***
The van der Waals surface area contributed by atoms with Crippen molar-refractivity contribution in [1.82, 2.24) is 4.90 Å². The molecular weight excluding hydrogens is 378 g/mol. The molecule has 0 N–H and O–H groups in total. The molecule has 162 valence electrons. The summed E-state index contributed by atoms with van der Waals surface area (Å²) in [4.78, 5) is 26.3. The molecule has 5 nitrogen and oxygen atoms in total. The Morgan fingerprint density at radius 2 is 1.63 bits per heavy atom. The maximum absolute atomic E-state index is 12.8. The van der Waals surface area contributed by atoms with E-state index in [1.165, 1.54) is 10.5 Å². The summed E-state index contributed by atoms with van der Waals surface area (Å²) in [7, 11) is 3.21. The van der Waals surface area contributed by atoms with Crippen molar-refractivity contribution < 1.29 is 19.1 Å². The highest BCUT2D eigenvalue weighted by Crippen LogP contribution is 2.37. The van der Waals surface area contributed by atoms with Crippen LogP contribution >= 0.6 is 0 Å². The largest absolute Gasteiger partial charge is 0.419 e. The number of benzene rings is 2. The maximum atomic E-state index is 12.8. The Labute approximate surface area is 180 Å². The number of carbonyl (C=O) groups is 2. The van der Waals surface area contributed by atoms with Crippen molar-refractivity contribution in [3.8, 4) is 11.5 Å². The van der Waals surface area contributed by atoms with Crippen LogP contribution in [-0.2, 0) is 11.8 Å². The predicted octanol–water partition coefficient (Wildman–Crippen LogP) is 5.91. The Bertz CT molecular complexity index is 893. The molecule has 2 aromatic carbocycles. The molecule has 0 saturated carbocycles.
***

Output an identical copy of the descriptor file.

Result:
The van der Waals surface area contributed by atoms with Crippen molar-refractivity contribution in [1.82, 2.24) is 4.90 Å². The molecular weight excluding hydrogens is 378 g/mol. The molecule has 0 N–H and O–H groups in total. The molecule has 162 valence electrons. The summed E-state index contributed by atoms with van der Waals surface area (Å²) in [4.78, 5) is 26.3. The molecule has 5 nitrogen and oxygen atoms in total. The Morgan fingerprint density at radius 2 is 1.63 bits per heavy atom. The maximum absolute atomic E-state index is 12.8. The van der Waals surface area contributed by atoms with E-state index in [1.165, 1.54) is 10.5 Å². The summed E-state index contributed by atoms with van der Waals surface area (Å²) in [7, 11) is 3.21. The van der Waals surface area contributed by atoms with Crippen molar-refractivity contribution < 1.29 is 19.1 Å². The highest BCUT2D eigenvalue weighted by Crippen LogP contribution is 2.37. The van der Waals surface area contributed by atoms with Crippen LogP contribution >= 0.6 is 0 Å². The largest absolute Gasteiger partial charge is 0.419 e. The number of benzene rings is 2. The maximum atomic E-state index is 12.8. The Labute approximate surface area is 180 Å². The number of carbonyl (C=O) groups is 2. The van der Waals surface area contributed by atoms with Crippen molar-refractivity contribution in [3.8, 4) is 11.5 Å². The van der Waals surface area contributed by atoms with Crippen LogP contribution in [-0.2, 0) is 11.8 Å². The predicted octanol–water partition coefficient (Wildman–Crippen LogP) is 5.91. The Bertz CT molecular complexity index is 893. The molecule has 2 aromatic carbocycles. The molecule has 0 saturated carbocycles.